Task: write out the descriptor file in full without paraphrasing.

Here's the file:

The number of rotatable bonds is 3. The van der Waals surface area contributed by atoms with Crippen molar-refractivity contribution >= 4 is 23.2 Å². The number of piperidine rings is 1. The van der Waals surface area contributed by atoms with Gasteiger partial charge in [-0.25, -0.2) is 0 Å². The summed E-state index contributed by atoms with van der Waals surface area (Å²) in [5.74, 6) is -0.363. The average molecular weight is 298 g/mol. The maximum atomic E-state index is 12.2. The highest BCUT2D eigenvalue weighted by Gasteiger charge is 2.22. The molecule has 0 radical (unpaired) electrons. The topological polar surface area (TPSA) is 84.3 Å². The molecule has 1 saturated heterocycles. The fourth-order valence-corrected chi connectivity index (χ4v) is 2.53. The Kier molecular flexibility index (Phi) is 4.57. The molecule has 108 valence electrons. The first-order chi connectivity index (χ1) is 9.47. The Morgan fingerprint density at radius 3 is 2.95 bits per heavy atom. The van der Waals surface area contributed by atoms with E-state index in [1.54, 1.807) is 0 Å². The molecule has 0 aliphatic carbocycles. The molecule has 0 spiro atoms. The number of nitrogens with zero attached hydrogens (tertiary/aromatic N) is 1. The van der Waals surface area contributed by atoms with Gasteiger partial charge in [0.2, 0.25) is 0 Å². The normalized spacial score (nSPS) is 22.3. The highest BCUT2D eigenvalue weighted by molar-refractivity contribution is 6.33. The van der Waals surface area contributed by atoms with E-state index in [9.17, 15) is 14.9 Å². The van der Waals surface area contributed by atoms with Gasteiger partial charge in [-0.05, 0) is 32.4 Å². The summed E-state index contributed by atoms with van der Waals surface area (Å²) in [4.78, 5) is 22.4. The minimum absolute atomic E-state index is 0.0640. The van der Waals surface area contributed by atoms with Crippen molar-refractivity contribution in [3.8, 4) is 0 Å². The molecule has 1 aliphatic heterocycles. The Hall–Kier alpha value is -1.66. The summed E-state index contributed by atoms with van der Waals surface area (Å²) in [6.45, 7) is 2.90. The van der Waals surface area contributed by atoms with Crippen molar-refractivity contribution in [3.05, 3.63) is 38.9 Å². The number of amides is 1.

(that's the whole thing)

The number of rotatable bonds is 3. The van der Waals surface area contributed by atoms with Crippen molar-refractivity contribution >= 4 is 23.2 Å². The number of piperidine rings is 1. The van der Waals surface area contributed by atoms with Gasteiger partial charge in [-0.25, -0.2) is 0 Å². The summed E-state index contributed by atoms with van der Waals surface area (Å²) in [5.74, 6) is -0.363. The average molecular weight is 298 g/mol. The maximum atomic E-state index is 12.2. The highest BCUT2D eigenvalue weighted by Gasteiger charge is 2.22. The molecule has 0 radical (unpaired) electrons. The topological polar surface area (TPSA) is 84.3 Å². The molecule has 1 saturated heterocycles. The fourth-order valence-corrected chi connectivity index (χ4v) is 2.53. The Kier molecular flexibility index (Phi) is 4.57. The molecule has 108 valence electrons. The first-order chi connectivity index (χ1) is 9.47. The Morgan fingerprint density at radius 3 is 2.95 bits per heavy atom. The van der Waals surface area contributed by atoms with E-state index in [1.54, 1.807) is 0 Å². The molecule has 0 aliphatic carbocycles. The molecule has 0 spiro atoms. The number of nitrogens with zero attached hydrogens (tertiary/aromatic N) is 1. The van der Waals surface area contributed by atoms with Gasteiger partial charge in [0.2, 0.25) is 0 Å². The normalized spacial score (nSPS) is 22.3. The highest BCUT2D eigenvalue weighted by molar-refractivity contribution is 6.33. The van der Waals surface area contributed by atoms with E-state index in [9.17, 15) is 14.9 Å². The van der Waals surface area contributed by atoms with Gasteiger partial charge in [-0.05, 0) is 32.4 Å². The summed E-state index contributed by atoms with van der Waals surface area (Å²) in [4.78, 5) is 22.4. The minimum absolute atomic E-state index is 0.0640. The van der Waals surface area contributed by atoms with Crippen molar-refractivity contribution in [3.8, 4) is 0 Å². The molecule has 1 aliphatic heterocycles. The Hall–Kier alpha value is -1.66. The summed E-state index contributed by atoms with van der Waals surface area (Å²) in [6.45, 7) is 2.90. The van der Waals surface area contributed by atoms with Crippen molar-refractivity contribution in [3.05, 3.63) is 38.9 Å². The number of amides is 1.